The writing on the wall, within the context, of 60 laps' racing over a tight circuit, was plain to see at Brands Hatch on March 12th, and all credit to Dan Gurney, Harry Weslake and Len Terry that it was so. Incidentally, the paying public had no reason to complain of the exciting racing presented to them and we have no criticism of the venue, apart from the time it took to get out of the car parks. The police had abandoned traffic control on the main road by 7 p.m.; all praise to those civilians who helped to sort out the resultant tangle in spite of a teeming snowstorm....
The Motor Sport Brooklands Memorial Trophy Contest
Last year Bernard Kain, driving his 1926 Type 35B Bugatti, won this Trophy, with Carmichael's 328 B.M.W. and Jardine's Brescia Bugatti the runners-up, Carmichael sportingly giving his share of the prize money to Jardine, whose engine "blew-up." This year it will again be awarded on a points basis at V.S.C.C. Race Meetings (see page 273) at Silverstone (two), Oulton Park and Castle Combe, and will carry prize money totalling £150. The rules are unchanged; only races which do not have post 1939 cars amongst the entry will count, so that whatever the outcome the winning cars will be of a type that could have competed at the famous Brooklands Motor Course.
The restoration and preparation of pre-war cars for racing is a warmly-supported aspect of the English competition scene. So we are delighted to announce the continuation of this Contest, which perpetuates the memory of racing at the Weybridge Track and which is now in the capable and enthusiastic hands of the V.S.C.C., whose race meetings contrive to capture something of the atmosphere, enthusiasm and individuality of those that took place on bank holidays at Brooklands more than a quarter of a century ago.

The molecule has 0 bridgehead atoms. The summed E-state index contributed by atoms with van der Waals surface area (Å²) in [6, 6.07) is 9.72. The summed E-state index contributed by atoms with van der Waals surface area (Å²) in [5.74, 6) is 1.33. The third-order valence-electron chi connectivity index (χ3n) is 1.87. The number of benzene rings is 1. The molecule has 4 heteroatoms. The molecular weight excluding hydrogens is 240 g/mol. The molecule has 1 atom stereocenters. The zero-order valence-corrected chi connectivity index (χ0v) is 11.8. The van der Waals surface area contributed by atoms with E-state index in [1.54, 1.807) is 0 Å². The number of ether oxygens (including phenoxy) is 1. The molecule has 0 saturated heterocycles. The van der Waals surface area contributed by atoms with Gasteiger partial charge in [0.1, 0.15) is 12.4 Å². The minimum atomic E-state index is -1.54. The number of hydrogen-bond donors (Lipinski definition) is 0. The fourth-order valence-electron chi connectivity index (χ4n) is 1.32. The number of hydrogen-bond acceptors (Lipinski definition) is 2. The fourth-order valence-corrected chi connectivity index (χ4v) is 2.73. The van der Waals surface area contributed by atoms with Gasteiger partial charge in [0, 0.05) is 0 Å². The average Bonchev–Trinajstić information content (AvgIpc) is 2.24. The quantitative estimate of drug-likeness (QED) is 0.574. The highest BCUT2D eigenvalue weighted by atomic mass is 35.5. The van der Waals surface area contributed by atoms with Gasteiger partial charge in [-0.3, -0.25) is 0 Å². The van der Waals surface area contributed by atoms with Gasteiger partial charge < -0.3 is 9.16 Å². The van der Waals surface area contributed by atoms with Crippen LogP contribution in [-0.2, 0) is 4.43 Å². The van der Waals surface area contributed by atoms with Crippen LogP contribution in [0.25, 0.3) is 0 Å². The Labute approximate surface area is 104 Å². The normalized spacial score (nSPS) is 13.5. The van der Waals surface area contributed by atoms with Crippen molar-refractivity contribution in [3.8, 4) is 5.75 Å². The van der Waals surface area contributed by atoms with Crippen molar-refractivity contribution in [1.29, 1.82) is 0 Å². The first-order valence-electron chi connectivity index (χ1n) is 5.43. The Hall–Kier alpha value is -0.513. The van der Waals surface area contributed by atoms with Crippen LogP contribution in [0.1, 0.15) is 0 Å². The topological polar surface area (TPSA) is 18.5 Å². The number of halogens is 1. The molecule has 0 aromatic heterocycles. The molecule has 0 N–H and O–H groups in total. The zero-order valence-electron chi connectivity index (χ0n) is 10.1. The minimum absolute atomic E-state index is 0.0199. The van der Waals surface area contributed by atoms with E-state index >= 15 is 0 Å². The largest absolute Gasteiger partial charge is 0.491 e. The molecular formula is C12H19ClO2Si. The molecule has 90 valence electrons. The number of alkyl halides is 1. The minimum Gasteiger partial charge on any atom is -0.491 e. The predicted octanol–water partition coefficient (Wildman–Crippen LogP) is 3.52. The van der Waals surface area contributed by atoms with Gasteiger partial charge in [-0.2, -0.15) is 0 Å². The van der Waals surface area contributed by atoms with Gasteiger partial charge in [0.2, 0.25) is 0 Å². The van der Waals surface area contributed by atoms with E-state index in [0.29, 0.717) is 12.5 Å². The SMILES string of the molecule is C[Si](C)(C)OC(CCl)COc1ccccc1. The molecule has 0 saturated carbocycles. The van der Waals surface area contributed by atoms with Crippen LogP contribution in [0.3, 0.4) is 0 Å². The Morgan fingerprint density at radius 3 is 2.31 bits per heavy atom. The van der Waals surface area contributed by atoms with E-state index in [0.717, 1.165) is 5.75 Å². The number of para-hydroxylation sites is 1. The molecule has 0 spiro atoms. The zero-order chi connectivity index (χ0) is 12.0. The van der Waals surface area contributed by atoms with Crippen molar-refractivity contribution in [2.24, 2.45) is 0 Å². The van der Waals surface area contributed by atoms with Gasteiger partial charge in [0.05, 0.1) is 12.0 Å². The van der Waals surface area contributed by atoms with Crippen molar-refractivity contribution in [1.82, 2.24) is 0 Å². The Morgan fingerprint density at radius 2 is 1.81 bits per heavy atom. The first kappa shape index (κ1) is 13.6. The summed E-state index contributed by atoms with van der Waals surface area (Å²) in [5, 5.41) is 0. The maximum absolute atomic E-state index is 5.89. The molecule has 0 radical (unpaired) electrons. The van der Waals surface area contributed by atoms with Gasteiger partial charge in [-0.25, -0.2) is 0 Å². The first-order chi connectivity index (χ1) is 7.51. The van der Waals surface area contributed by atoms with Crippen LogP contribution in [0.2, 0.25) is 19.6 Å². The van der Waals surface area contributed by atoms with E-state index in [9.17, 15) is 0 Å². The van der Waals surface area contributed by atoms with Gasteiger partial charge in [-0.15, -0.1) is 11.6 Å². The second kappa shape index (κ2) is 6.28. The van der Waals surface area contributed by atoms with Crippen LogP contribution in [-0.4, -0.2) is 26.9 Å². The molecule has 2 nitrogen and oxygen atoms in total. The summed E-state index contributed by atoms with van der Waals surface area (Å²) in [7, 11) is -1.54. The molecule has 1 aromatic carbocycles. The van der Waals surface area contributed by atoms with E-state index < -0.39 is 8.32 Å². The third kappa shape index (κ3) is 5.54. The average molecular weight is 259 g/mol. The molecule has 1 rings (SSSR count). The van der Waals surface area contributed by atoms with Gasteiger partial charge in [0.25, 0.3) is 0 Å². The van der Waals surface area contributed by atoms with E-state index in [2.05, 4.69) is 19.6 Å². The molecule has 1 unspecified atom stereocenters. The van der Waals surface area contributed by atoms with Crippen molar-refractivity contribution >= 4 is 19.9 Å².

Want a coat ?
Castrol Ltd. are offering a dark blue Italian-styled Pakamac car coat, normally priced at £6 19s. 6d. for £3 19s. 6d. to anyone who purchases a sealed tin of any grade of Castrol motor oil and forwards an order form, obtainable from the retailer who supplies the oil, to the Castrol Advisory Motoring Service, 78-100, Cromer Street, London, WC1. The offer remains open until June 30th and the coats are available in three sizes.
We have always endeavoured to give publicity to the smaller, specialist car manufacturers and had hoped to include in this issue impressions of a visit to Alvis Ltd. However, they inform us that as some 90% of their production is concerned with items having no connection with the 3-litre Series IV private-car they are unable to allow us in their factory. We hope sincerely that this does not foretell the end of Alvis as a manufacturer of motor cars.
B.M.C. and Ford up, Fiat down
While B.M.C. and Ford were announcing price increases for some of their models, Fiat were knocking over £94 off the price in this country of their excellent little 850 coupé. Motor Sport published road-impressions of this Fiat in February 1965.
The Avon Rubber Company's spectacular film of the U.K. tour of the "Canadian Hell Drivers" car stunt team is now available to motor clubs. It runs for 15 minutes, a useful programme spacing length, and is obtainable on free loan from: Sound-Services Film Library, Wilton Crescent, Merton Park, London, SW19.